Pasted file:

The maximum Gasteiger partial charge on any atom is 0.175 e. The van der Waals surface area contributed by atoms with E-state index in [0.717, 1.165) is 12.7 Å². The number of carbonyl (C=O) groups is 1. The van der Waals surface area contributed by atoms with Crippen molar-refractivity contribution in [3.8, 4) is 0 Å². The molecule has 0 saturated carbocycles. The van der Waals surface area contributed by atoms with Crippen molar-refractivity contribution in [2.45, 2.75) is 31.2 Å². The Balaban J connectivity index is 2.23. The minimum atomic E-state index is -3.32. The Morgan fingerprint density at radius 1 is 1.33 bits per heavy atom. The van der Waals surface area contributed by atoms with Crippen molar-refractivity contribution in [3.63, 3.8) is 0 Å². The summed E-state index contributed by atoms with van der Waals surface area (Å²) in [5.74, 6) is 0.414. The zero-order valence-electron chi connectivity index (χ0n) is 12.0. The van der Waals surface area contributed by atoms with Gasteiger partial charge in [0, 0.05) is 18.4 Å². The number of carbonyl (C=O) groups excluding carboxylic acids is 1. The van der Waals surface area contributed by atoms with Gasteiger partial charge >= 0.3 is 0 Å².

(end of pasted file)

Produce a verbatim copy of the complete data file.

The maximum Gasteiger partial charge on any atom is 0.175 e. The van der Waals surface area contributed by atoms with E-state index in [0.717, 1.165) is 12.7 Å². The number of carbonyl (C=O) groups is 1. The van der Waals surface area contributed by atoms with Crippen molar-refractivity contribution in [3.8, 4) is 0 Å². The molecule has 0 saturated carbocycles. The van der Waals surface area contributed by atoms with Crippen molar-refractivity contribution in [2.45, 2.75) is 31.2 Å². The Balaban J connectivity index is 2.23. The minimum atomic E-state index is -3.32. The Morgan fingerprint density at radius 1 is 1.33 bits per heavy atom. The van der Waals surface area contributed by atoms with Crippen molar-refractivity contribution in [3.63, 3.8) is 0 Å². The summed E-state index contributed by atoms with van der Waals surface area (Å²) in [5.74, 6) is 0.414. The zero-order valence-electron chi connectivity index (χ0n) is 12.0. The van der Waals surface area contributed by atoms with Gasteiger partial charge in [0, 0.05) is 18.4 Å². The number of carbonyl (C=O) groups excluding carboxylic acids is 1. The van der Waals surface area contributed by atoms with Gasteiger partial charge >= 0.3 is 0 Å².